Just wanted to point out real quick that this isn’t necessarily true. Many ibankers have no need to go back for the MBA (it’s more important in, say, management consulting). In many cases, your firm will help subsidize the MBA.
More than you even think. It has always been the case that top companies recruit from the top name schools. In some cases I am aware of they hire almost exclusively from those schools - even getting someone from a school not on the list in the door is difficult.
There is also a rather significant halo effect, which I benefited from and my daughter has also.
I am worried about my niece. She is attending a liberal arts school that is exactly like this, without a solid idea of what she wants to study. Whenever I tell people where she’s going, they have no idea what I’m talking about.
But I was stoked when I thought she was going to Indiana University.
I think the biggest problem people have with the school they pick is they don’t think about it as a rational, financial decision. It’s an emotional one, people get defined by where they go to school and thus they start to look at all kinds of things that really have nothing to do with how much bang for your buck you’re going to get from your chosen school.
That’s fine if most people were okay with that, but it looks like a lot of people go to the school they fall ass backwards into, that their High School girlfriend goes to, that their parents went to, or that they fell in love with for some reason–and then later regret it big time if it ends up it wasn’t actually a great financial move for them.
Just about every college in the country makes sense for someone, but none make sense for everyone. High School seniors and their parents really need to do a lot more research on what the student wants their occupation to be, what schools are important for that occupation, and a variety of other similar issues. With many fields (engineering is a good example) some of the best schools are the more respect public schools. They have very good tuition rates, often phenomenal for instate, and often have very good scholarship programs for instate students. They also tend to have a decent working relationship with at least a few community colleges in that same state, where you can go to satisfy a lot of general degree requirements at an even lower cost/credit.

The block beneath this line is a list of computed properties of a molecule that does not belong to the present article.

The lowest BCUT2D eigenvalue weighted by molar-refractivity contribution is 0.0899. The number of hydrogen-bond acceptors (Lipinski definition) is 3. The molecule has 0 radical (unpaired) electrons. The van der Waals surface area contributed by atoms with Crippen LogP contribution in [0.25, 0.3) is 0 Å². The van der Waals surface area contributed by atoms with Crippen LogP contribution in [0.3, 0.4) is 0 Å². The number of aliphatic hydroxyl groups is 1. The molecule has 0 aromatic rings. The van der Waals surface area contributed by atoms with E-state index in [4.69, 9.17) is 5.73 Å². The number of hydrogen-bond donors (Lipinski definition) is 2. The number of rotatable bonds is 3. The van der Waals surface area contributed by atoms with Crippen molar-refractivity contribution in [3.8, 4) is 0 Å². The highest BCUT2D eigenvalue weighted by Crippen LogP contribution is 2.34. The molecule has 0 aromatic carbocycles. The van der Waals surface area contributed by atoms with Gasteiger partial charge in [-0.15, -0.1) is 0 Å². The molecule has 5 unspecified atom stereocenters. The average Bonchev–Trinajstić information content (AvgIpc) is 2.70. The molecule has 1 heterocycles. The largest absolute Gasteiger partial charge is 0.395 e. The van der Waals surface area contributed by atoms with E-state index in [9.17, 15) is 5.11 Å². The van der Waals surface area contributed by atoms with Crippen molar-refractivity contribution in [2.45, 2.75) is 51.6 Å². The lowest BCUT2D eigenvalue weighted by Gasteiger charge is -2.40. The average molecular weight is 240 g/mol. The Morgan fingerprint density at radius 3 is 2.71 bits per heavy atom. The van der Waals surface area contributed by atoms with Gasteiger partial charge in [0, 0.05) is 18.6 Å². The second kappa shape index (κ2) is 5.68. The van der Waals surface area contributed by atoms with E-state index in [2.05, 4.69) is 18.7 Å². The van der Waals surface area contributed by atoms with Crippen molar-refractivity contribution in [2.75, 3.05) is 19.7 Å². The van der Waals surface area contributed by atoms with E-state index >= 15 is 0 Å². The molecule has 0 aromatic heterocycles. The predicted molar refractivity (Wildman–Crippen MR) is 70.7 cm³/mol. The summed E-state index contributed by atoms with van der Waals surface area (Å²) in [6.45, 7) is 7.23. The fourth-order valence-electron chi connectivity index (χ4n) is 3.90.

But without going into the nitty gritty of your personal situation it really is impossible to say what school is right for you–and most people don’t do that. Just as an example as to how crazy it can get, for some people it’s actually significantly cheaper to attend an Ivy League school than a respected large state school. This can happen if the student qualifies for a lot of need based awards from the Ivy league school and they are considering going to a prestigious out of state public school (out of state tuition at some of the better public universities is often on par with private tuition.)
And for that matter if you for some reason really need to go to an out of state public school I almost can’t imagine a scenario in which it’s not better to move to that state and work for a year and then start school (thus getting in state tuition your entire time in school.)
This is the crux of the matter, to me. These decisions are essentially not rational. They are driven by family expectations and (often) faulty information. When I was 18, college was not even considered a choice. I HAD to go. Nonetheless, my parents didn’t have cash to help (they were legitimately strapped- no boats or house expansions in our family. We could afford to order Pizza Hut once a week - that was about it.). Thinking I was doing the right thing, I went to cheap in-state college (a good one, too!).
I got lots of loans, because my mom didn’t want me to work. It wasn’t forbidden or anything, but she really really discouraged it. So loans covered my living expenses, dorms, and tuition. I dropped out after two years to volunteer abroad. I figured I’d come back after a bit and finish up, since I had covered my general education requirements at that point anyway.
Took quite a while before I came back, and by that time I had been abroad so long wasn’t a resident of any state. I went to a cheap private school that had the field I was looking for and finished quickly. But this took more loans. Then I discovered that I needed a Masters to really do anything in my field, so I got that online from WGU, again borrowing whatever I was legally allowed to, and working hard to set up a business at the same time.
All of this made some degree of sense at the time, but looking back on it, I was giving way too much credence to the idea of salary increases. They just don’t come in my field, and when they do, it’s not really enough to offset the debt.
As it turns out, though, if you live abroad and use the IBR program, you pay nothing anyway. So that’s an option.